As It Turns Out, Gen Z Is Not Smarter About Cybersecurity
According to Bloomberg, close to a third of the world's population belongs to the so-called Gen Z. Generation Z, for those of you who don't know, is the collective label placed on those of you who were born between the mid-1990s and the mid-2000s. Putting such a vast number of people from different geographical regions in a single demographic group is bound to cause some controversy, but there is at least one thing that connects most members of Generation Z – they were the first generation that had access to the internet from a very early age.
In theory, the so-called Gen Zers should be best accustomed to existing in the online world. And by "existing", we don't just mean using emojis proficiently; we're also referring to data protection. In reality, however, evidence suggests that regardless of their age, people are woefully unprepared when it comes to knowing what sort of threats the internet presents.
Another survey, another set of horrible statistics
In late-2018, Google commissioned Harris Poll to call 3,000 US-based adults and ask them some cybersecurity-related questions. Those of you who have been actively interested in the industry won't be surprised to find out that the results are less than encouraging.
52% of the interviewed admitted that they use the same password for more than one account, and 13% said that they use one password for ALL their accounts. The rest (about 35%) claimed to have a unique password for every single one of the services they use, but it probably pays to take this with a pinch of salt in light of the fact that only 24% of the participants announced that they use a password management solution.
And although security experts keep telling people how important it is to install security patches as soon as they become available, a whopping 1 in 3 of the surveyed admitted that they either don't update their software products or have no idea whether they do. As we mentioned already, Harris Poll's research won't give security experts the shock of their lives. When it comes to regular users, however, things might be a tiny bit different. The people who took part in the survey certainly don't seem to see the magnitude of the problem.
Users think that they're on top of it all
59% of the surveyed told Harris Poll that according to them, they have done more than the average person to protect their accounts. Close to 70% are even prepared to give themselves As and Bs for the security habits that they've built. The figures show that people are being quite optimistic when assessing their own security posture, but this is hardly surprising considering the fact that, as another section of Google's infographic shows, many don't seem to be fully aware of the type of threats and the mechanisms that can protect them.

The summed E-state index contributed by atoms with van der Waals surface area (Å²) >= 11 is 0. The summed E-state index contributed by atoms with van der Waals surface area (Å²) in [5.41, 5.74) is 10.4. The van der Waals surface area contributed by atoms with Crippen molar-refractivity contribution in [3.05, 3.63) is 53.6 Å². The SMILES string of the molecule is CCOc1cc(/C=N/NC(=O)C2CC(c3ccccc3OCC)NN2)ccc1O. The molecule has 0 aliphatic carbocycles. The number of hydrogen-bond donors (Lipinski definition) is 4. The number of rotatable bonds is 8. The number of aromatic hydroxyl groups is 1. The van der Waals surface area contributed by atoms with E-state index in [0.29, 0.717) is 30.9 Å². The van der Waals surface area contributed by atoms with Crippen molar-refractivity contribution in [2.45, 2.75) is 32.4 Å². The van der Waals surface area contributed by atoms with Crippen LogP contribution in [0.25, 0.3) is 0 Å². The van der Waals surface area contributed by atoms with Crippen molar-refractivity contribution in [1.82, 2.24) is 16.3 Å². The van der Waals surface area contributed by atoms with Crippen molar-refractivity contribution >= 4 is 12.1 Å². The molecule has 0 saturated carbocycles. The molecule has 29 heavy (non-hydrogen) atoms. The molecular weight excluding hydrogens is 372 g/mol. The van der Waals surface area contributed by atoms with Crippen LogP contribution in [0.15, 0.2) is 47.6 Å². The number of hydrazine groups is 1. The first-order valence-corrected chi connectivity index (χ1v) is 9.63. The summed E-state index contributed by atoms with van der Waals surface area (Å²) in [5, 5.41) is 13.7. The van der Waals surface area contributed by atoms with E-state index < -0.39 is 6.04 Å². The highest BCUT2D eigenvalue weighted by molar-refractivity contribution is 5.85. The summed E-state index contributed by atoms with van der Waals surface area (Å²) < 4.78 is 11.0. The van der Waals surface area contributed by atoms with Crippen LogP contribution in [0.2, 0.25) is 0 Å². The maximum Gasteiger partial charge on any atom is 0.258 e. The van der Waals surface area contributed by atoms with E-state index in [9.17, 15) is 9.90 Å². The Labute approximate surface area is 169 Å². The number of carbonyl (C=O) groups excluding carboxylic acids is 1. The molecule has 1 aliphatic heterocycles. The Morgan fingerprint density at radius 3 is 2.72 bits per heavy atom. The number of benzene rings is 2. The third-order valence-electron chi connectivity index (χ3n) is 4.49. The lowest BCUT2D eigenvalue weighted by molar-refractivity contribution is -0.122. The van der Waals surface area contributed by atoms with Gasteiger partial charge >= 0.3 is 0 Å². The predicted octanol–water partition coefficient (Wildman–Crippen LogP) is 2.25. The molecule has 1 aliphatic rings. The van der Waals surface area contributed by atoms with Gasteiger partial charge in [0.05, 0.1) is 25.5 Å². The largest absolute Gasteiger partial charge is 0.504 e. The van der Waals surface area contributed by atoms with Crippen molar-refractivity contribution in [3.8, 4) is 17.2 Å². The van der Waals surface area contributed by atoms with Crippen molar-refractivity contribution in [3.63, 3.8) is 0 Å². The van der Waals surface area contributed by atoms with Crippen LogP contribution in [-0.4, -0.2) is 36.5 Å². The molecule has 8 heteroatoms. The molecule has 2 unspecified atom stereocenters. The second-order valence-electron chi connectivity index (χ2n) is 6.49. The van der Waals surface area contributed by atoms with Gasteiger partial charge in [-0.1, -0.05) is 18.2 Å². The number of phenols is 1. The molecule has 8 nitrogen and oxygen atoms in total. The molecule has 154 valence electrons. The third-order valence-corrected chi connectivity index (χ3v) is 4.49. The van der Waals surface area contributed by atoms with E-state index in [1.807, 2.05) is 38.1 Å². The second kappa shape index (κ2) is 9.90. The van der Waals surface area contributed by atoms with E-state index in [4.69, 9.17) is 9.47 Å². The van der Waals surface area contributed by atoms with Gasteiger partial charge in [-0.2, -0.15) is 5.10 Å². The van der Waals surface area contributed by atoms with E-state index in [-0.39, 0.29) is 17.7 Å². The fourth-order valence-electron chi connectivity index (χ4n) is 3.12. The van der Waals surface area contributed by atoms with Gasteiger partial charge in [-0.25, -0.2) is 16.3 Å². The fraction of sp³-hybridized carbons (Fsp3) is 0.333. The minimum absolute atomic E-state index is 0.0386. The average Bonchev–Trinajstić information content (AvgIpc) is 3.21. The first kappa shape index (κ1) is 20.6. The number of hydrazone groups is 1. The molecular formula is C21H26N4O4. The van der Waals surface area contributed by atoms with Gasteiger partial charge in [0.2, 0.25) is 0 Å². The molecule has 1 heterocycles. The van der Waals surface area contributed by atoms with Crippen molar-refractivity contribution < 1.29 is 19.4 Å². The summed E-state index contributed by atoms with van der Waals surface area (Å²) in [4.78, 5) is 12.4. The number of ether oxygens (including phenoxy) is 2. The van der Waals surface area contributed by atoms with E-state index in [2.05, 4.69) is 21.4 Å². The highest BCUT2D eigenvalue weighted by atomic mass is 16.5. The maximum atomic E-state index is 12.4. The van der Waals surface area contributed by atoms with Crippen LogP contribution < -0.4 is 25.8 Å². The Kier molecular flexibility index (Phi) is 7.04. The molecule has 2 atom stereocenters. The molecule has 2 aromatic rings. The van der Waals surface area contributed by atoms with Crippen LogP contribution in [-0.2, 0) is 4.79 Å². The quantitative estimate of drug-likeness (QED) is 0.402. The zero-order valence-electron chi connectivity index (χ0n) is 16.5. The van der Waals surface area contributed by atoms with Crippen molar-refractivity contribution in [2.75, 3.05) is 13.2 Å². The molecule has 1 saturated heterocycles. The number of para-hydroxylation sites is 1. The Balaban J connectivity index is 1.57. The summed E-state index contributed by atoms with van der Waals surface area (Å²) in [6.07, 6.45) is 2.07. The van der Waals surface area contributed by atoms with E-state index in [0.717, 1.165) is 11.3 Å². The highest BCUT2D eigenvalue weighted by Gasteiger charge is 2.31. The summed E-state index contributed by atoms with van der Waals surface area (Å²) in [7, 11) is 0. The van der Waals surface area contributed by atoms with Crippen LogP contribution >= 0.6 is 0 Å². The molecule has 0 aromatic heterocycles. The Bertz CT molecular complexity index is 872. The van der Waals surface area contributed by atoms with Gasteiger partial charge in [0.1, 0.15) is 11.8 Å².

According to the report, about 60% knew what phishing was, 55% could correctly explain the functionality of a password manager, and the same percentage guessed what two-step verification does. We are talking about some pretty basic security-related notions, and yet, less than a third of the participants managed to correctly define all three terms.
Youngsters are not more security savvy
You'd expect that having grown up with a computer mouse in their hand, a younger person would be more aware of the dangers and the online security issues they have to deal with. This doesn't seem to be the case, though. In fact, in an interview with Mashable, Emily Schechter from Google's Chrome Security team said that a whopping 78% of the participants aged between 16 and 24 admitted to using one password for multiple accounts. By contrast, about 60% of baby boomers (aged 50 or over) admitted to password reuse which, while far from a great result, is significantly better.
While they certainly have password security problems, Gen Zers don't seem to have any confidence issues. More than 70% of the younger participants said that they wouldn't fall for a phishing scam. It's a shame that only 44% actually knew what a phishing scam is.
It must be said that we probably shouldn't be too hard on Generation Z members. When it comes to two-factor authentication adoption, for example, they have overtaken all other age groups, with more than three-quarters of the interviewed youngsters claiming to use the feature. According to Google's infographic, younger users are also more likely to regularly update their passwords and to employ the services of a password manager.
All in all, although they had the privilege to grow up in the digital world, Gen Zers are facing the same cybersecurity problems as the rest of the users. They are not necessarily worse at handling them, but they don't seem to be significantly better at it, either.